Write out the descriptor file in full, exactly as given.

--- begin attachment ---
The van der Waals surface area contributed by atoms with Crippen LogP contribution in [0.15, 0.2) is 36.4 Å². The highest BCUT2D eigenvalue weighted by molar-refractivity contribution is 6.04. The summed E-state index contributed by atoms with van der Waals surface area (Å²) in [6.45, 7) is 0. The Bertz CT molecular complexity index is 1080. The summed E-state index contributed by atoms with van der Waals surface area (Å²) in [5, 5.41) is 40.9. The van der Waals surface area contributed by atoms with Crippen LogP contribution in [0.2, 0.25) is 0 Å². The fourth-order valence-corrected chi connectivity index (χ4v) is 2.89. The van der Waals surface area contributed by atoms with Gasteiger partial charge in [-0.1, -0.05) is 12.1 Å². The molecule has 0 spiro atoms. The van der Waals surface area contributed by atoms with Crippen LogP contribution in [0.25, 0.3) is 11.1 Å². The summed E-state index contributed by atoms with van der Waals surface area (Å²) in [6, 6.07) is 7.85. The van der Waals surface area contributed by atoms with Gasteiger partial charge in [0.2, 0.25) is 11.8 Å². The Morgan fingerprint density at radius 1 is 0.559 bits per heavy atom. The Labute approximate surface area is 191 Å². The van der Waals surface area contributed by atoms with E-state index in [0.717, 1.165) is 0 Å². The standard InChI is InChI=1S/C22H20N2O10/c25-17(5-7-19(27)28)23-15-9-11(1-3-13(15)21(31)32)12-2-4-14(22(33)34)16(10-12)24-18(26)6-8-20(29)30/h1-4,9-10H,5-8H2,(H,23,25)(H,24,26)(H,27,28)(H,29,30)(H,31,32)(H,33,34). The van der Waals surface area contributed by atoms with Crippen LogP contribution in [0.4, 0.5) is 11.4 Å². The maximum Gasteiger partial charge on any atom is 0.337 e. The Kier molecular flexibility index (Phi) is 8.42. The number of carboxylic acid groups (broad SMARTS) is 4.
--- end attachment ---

The van der Waals surface area contributed by atoms with Crippen LogP contribution in [0.15, 0.2) is 36.4 Å². The highest BCUT2D eigenvalue weighted by molar-refractivity contribution is 6.04. The summed E-state index contributed by atoms with van der Waals surface area (Å²) in [6.45, 7) is 0. The Bertz CT molecular complexity index is 1080. The summed E-state index contributed by atoms with van der Waals surface area (Å²) in [5, 5.41) is 40.9. The van der Waals surface area contributed by atoms with Crippen LogP contribution in [0.2, 0.25) is 0 Å². The fourth-order valence-corrected chi connectivity index (χ4v) is 2.89. The van der Waals surface area contributed by atoms with Gasteiger partial charge in [-0.1, -0.05) is 12.1 Å². The molecule has 0 spiro atoms. The van der Waals surface area contributed by atoms with Crippen LogP contribution in [0.25, 0.3) is 11.1 Å². The summed E-state index contributed by atoms with van der Waals surface area (Å²) in [6, 6.07) is 7.85. The van der Waals surface area contributed by atoms with Gasteiger partial charge in [0.2, 0.25) is 11.8 Å². The Morgan fingerprint density at radius 1 is 0.559 bits per heavy atom. The Labute approximate surface area is 191 Å². The van der Waals surface area contributed by atoms with E-state index in [0.717, 1.165) is 0 Å². The standard InChI is InChI=1S/C22H20N2O10/c25-17(5-7-19(27)28)23-15-9-11(1-3-13(15)21(31)32)12-2-4-14(22(33)34)16(10-12)24-18(26)6-8-20(29)30/h1-4,9-10H,5-8H2,(H,23,25)(H,24,26)(H,27,28)(H,29,30)(H,31,32)(H,33,34). The van der Waals surface area contributed by atoms with Crippen LogP contribution in [0.4, 0.5) is 11.4 Å². The maximum Gasteiger partial charge on any atom is 0.337 e. The Kier molecular flexibility index (Phi) is 8.42. The number of carboxylic acid groups (broad SMARTS) is 4.